Washington A bipartisan jobs bill cleared a GOP filibuster on Monday with critical momentum provided by the Senate’s newest Republican, Scott Brown of Massachusetts.
The 62-30 tally to advance the measure to a final vote on Wednesday gives both President Barack Obama and Capitol Hill Democrats a much-needed victory — even though the measure in question is likely to have only a modest boost on hiring.
Brown and four other Republicans broke with GOP leaders to advance the measure. Most other Republicans voted in favor of the filibuster because of strong-arm tactics by Democratic Majority Leader Harry Reid of Nevada. The bill is likely to enjoy far broader GOP support on Wednesday when it’s put to an up-or-down vote.
The bill featured four provisions that enjoyed sweeping bipartisan support, including a measure exempting businesses hiring the unemployed from Social Security payroll taxes through December and giving them another $1,000 credit if new workers stay on the job a full year.
Though employers seldom make hiring decisions based on tax breaks, economist Mark Zandi says the measure could potentially create 250,000 new private-sector jobs. That’s less than 4 percent of the 8.4 million jobs lost in the recession.
Joining Brown in voting to break the filibuster were two moderate New England Republicans, Sens. Olympia Snowe and Susan Collins of Maine, and two retiring GOP senators, Kit Bond of Missouri and George Voinovich of Ohio. Democrat Ben Nelson of Nebraska voted “nay” and Frank Lautenberg, D-N.J., was absent.
Reid’s bill is a far smaller measure than Obama’s
$862 billion economic stimulus bill enacted a year ago. It’s also significantly smaller than a rival bipartisan bill unveiled earlier this month by two senior senators.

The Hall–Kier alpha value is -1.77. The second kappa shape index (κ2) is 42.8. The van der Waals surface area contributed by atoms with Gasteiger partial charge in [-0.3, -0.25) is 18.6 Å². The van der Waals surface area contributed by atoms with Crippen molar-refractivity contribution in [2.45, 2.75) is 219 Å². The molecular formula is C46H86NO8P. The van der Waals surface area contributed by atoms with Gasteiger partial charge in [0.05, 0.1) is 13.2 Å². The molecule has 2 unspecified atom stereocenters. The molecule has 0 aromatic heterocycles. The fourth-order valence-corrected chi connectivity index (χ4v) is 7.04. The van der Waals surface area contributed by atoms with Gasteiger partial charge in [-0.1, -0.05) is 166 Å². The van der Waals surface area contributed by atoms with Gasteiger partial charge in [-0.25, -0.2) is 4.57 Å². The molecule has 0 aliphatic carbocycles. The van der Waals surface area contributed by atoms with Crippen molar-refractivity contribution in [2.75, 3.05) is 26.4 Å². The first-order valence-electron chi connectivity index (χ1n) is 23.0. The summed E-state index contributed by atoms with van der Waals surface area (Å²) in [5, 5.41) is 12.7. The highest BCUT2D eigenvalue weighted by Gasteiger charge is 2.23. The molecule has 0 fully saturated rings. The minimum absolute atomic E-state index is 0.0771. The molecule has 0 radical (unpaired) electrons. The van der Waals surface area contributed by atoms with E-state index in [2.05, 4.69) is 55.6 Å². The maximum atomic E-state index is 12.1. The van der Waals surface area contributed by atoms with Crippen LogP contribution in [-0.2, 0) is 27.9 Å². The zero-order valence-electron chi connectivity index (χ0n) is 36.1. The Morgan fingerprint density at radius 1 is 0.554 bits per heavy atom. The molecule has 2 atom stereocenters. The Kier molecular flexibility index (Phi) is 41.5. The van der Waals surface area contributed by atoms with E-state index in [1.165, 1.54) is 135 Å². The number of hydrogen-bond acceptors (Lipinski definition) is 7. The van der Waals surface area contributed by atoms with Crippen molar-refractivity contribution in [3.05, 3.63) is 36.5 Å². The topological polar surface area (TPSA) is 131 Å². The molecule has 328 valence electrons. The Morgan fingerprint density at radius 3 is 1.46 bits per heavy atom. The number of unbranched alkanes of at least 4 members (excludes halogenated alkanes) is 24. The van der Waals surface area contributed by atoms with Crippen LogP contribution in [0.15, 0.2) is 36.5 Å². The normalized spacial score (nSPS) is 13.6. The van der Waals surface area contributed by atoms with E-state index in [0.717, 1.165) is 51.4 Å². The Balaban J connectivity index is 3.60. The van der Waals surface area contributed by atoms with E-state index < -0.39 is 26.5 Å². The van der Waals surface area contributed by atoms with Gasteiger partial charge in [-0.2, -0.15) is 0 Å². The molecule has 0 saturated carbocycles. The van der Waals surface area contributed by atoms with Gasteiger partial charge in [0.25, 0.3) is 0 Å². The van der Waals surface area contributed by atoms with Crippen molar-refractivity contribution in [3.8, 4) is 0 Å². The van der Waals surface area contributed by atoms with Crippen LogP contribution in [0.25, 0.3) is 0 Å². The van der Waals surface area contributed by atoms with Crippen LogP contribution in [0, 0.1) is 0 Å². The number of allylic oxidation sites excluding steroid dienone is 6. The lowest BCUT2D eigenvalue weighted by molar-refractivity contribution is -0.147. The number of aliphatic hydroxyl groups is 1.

The legislation also would renew highway programs through December and deposit $20 billion in the highway trust fund.
Voinovich said he voted for the bill because the highway spending will create jobs and help states pay for important projects.
“If we don’t do this we’re going to miss the construction season, and this is an area where you absolutely create jobs,” Voinovich said.
After the vote, Obama thanked the Senate. “The American people want to see Washington put aside partisan differences and make progress on jobs, and today the Senate took one important step forward in doing that,” Obama said, adding that more needs to be done.
Among Obama’s proposals to boost the economy are a $250 payment to Social Security recipients, $25 billion to help cash-strapped states and $30 billion in Wall Street bailout money redirected to help community banks lend to small businesses.
Republicans and some Democrats were unhappy that Reid abruptly dumped about $70 billion worth of tax breaks for businesses and individuals, help for the unemployed and additional Medicare payments to doctors from a compromise measure unveiled earlier this month by Sens. Max Baucus, D-Mont., and Charles Grassley, R-Iowa, the chairman and ranking Republican on the Finance Committee.
In addition to the hiring tax incentives and highway funding, the bill would extend a tax break for small businesses buying new equipment and modestly expand an initiative that helps state and local governments finance infrastructure projects.